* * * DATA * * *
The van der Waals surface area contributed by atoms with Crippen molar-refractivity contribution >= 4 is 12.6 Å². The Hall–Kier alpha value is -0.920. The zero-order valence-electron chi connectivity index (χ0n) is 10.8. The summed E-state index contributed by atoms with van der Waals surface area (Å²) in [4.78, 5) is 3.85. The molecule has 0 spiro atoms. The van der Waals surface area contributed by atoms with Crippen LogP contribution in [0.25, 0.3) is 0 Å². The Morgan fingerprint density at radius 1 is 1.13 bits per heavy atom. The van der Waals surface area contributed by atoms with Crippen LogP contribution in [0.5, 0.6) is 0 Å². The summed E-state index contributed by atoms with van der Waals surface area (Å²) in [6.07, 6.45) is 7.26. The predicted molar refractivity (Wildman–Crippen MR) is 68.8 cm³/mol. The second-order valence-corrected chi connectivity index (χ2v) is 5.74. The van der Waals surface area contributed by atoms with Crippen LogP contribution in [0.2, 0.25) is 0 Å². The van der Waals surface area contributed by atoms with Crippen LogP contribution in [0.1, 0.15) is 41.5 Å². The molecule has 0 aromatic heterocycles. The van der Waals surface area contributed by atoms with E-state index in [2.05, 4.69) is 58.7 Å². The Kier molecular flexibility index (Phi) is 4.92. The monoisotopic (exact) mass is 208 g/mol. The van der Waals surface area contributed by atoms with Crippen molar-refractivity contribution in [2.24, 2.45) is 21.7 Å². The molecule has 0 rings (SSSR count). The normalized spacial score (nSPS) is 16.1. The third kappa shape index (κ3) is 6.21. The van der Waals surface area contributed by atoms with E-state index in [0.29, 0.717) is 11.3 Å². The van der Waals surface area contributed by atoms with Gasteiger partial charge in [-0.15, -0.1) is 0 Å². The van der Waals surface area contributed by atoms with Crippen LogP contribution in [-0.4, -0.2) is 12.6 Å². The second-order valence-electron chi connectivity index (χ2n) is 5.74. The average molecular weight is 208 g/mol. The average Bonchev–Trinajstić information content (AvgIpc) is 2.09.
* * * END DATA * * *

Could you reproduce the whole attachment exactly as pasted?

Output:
The van der Waals surface area contributed by atoms with Crippen molar-refractivity contribution >= 4 is 12.6 Å². The Hall–Kier alpha value is -0.920. The zero-order valence-electron chi connectivity index (χ0n) is 10.8. The summed E-state index contributed by atoms with van der Waals surface area (Å²) in [4.78, 5) is 3.85. The molecule has 0 spiro atoms. The van der Waals surface area contributed by atoms with Crippen LogP contribution in [0.25, 0.3) is 0 Å². The Morgan fingerprint density at radius 1 is 1.13 bits per heavy atom. The van der Waals surface area contributed by atoms with Crippen LogP contribution in [0.5, 0.6) is 0 Å². The summed E-state index contributed by atoms with van der Waals surface area (Å²) in [6.07, 6.45) is 7.26. The predicted molar refractivity (Wildman–Crippen MR) is 68.8 cm³/mol. The second-order valence-corrected chi connectivity index (χ2v) is 5.74. The van der Waals surface area contributed by atoms with Crippen LogP contribution in [0.2, 0.25) is 0 Å². The van der Waals surface area contributed by atoms with Crippen LogP contribution in [0.1, 0.15) is 41.5 Å². The molecule has 0 aromatic heterocycles. The van der Waals surface area contributed by atoms with E-state index in [2.05, 4.69) is 58.7 Å². The Kier molecular flexibility index (Phi) is 4.92. The monoisotopic (exact) mass is 208 g/mol. The van der Waals surface area contributed by atoms with Crippen molar-refractivity contribution in [2.24, 2.45) is 21.7 Å². The molecule has 0 rings (SSSR count). The normalized spacial score (nSPS) is 16.1. The third kappa shape index (κ3) is 6.21. The van der Waals surface area contributed by atoms with E-state index in [0.29, 0.717) is 11.3 Å². The van der Waals surface area contributed by atoms with Gasteiger partial charge in [-0.15, -0.1) is 0 Å². The van der Waals surface area contributed by atoms with Crippen LogP contribution in [-0.4, -0.2) is 12.6 Å². The second-order valence-electron chi connectivity index (χ2n) is 5.74. The average molecular weight is 208 g/mol. The average Bonchev–Trinajstić information content (AvgIpc) is 2.09.